Argentina is an absolute mecca for meat-lovers, thanks to its grass-fed Pampas cows
When in Rome, eat like the Romans – and when in Buenos Aires, do as the porteños (locals) do: dine at a parrilla (steakhouse) and eat your fill. Beef is usually cooked al asador (on a spit over an open fire), or a la parrilla (over a covered iron grill). Because Pampas beef is a beautiful grass-fed miracle, good Argentine steaks only require the lightest sprinkle of salt and are accompanied by simple sides: fries, salsa criolla, and endless pots of chimichurri. A parrillada is a mixed grill with several types of meats and sweetbreads. A note on dining out in Buenos Aires – many porteños don’t start dinner until extremely late – it’s not uncommon to see people getting to a restaurant at nine or ten o’clock at night.
A quick guide to steak terms
Some steakhouses default to a medium or well-done steak, which can be sacrilegious for some carnivores. Here are a few handy phrases to get what you want:
Very rare: vuelta y vuelta or poco cocido – often blueish and bloody
Medium rare: jugoso
Medium with a little pink: a punto
Medium well: pasado a punto
Well done: cocido
Very well done: bien cucido
Argentina has some unique beef cuts that are must-try dishes for any meat-eater. A few of the most popular ones are:
Flank steak or vacío this is a unique Argentine cut with a thin layer of fat that creates an extra-crispy outside; the inside is tender but often a little chewy
T-bone or bife de costilla a distinctive cut also called a chuleta
Rib-eye or ojo de bife a reliable, well-marbled cut
Rump steak or cuadril a thin, everyday cut of beef
Tenderloin or bife de lomo lomo is the crème de la crème of cuts, with minimal fat – if you like a well-marbled steak, this is probably not the best cut for you
Sirloin or bife de chorizo this is not a sausage, but a thick, fatty sirloin cut that’s bursting with flavour; cheaper cuts will probably have more fat on them
Get your meat fix
With so many choices and factors, where should one go for their meat fix? Buenos Aires is chock-full of parrillas catering to every taste and budget. Here, a couple of our favourites:
By far and wide, Parrilla Don Julio’s is considered to be the supreme king of Buenos Aires’ parrillas, and having a steak here is a lifelong memory for the senses. Decorated with wall-to-wall wine bottles – all signed by previous patrons – the restaurant is a monument to the quality of its beef, and boasts a well-trained sommelier staff. The warm, rustic restaurant area offers a first-class view of the open kitchen, especially if you nab a table on the upper floor. Recommended cuts include the cuadril, tira de asado (short ribs) and entraña (skirt steak).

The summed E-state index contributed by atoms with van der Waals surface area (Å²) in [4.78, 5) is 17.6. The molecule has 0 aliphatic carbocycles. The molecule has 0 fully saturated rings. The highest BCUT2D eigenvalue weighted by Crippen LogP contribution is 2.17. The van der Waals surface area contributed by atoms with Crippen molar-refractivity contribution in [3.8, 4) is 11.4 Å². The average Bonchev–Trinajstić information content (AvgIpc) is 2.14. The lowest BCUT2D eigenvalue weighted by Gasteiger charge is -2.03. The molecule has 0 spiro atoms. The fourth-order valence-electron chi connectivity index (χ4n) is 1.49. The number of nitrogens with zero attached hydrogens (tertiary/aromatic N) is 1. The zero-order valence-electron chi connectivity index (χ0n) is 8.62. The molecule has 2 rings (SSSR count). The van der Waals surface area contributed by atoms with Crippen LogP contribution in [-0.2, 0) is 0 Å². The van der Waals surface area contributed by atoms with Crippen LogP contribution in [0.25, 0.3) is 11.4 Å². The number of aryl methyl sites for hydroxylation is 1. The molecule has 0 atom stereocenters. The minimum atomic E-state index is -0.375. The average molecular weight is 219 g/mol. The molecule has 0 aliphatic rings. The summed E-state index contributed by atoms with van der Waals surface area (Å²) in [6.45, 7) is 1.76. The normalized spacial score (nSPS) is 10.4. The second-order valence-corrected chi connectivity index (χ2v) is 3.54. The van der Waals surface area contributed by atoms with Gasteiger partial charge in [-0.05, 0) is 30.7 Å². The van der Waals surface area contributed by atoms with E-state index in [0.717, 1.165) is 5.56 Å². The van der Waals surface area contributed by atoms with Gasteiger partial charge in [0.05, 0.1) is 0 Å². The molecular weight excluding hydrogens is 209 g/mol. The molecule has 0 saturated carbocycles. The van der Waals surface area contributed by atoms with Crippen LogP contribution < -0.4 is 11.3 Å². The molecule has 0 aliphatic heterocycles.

This exclusive steakhouse, nestled in the Four Seasons Buenos Aires, is indeed a well-kept secret. Housed in a greenhouse-style glass room with an open kitchen, Nuestro Secreto is a bit of a splurge, but well worth the ambience and service; they usually have a female asadora manning the grill, which is still considered quite unusual. Impossibly large steaks are served with mouth-watering Malbec butter, and there are delicious vegetable sides. If you’re visiting over a weekend, check out the restaurant’s extravagant Sunday brunch.
Get the full parrilla experience in a cool, contemporary setting that pays tribute to the star of the show: meat (after all, the name of the restaurant literally translates to 'the butcher shop'). Expect enormous portions, a younger, hipster crowd, plenty of hot sauce, and an introduction to La Carnicería’s infamous gin and tonics. La Carnicería’s grass-fed beef comes directly from the owner’s own cows. The restaurant has a more compact menu than that of a traditional parrilla, and limited seating, so make a reservation ahead of time.
Located in laid-back San Telmo, La Brigada is a magnet for both Carne-loving locals and hungry tourists. With its distinctive green awnings and old-school signage, this is a parrilla that knows what you want: meat, meat, and more meat. La Brigada is also a great destination for football lovers, as its interiors are covered with all sorts of nostalgic soccer memorabilia. Here, waiters use a dessert spoon to cut into the tender steaks, which is always a big hit with dining patrons. Also, check out their extensive wine menu.
5 Minutes with…..Argentine chef, Diego Jacquet
We had a chat with Chef Patron Diego Jacquet, a world-renowned chef who began his culinary career at the tender age of 17, under the tutelage of celebrity chef Francis Mallmann.
In your opinion, what are the most defining features of Argentine cuisine?
Our beef, diversity of produce and history of immigration to Argentina which influenced and shaped our cuisine.
In your travels, have you found any similar food cultures in other parts of the world?
Our cuisine is closely related to Italy and Spain, therefore when travelling within these countries you can taste and see several similarities.
What is so special about Argentine beef?
What is most definitely special about Argentine beef is the taste and texture of the meat. Our grass-fed cows benefit from natural feeding, natural weather conditions, and are free to roam within the vast designated land.
What would you say is the best way to prepare and eat Argentine beef?
It would usually depend on the cut of the Argentine beef. However, in my professional opinion, I strongly suggest grilling and slow braising.
What are some of your favourite restaurants in Buenos Aires?
For meat, I would head to Parrilla Don Julio or La Carnicería. And for a special night out, Aramburu, which was one of Latin America's 50 Best Restaurants in 2018.
Meat and beef seem to be a big part of Argentine cuisine. Do you have any tips for vegetarians or vegans?
For us, it's all about grilling; I would strongly suggest grilling all kinds of vegetables, especially leafy ones.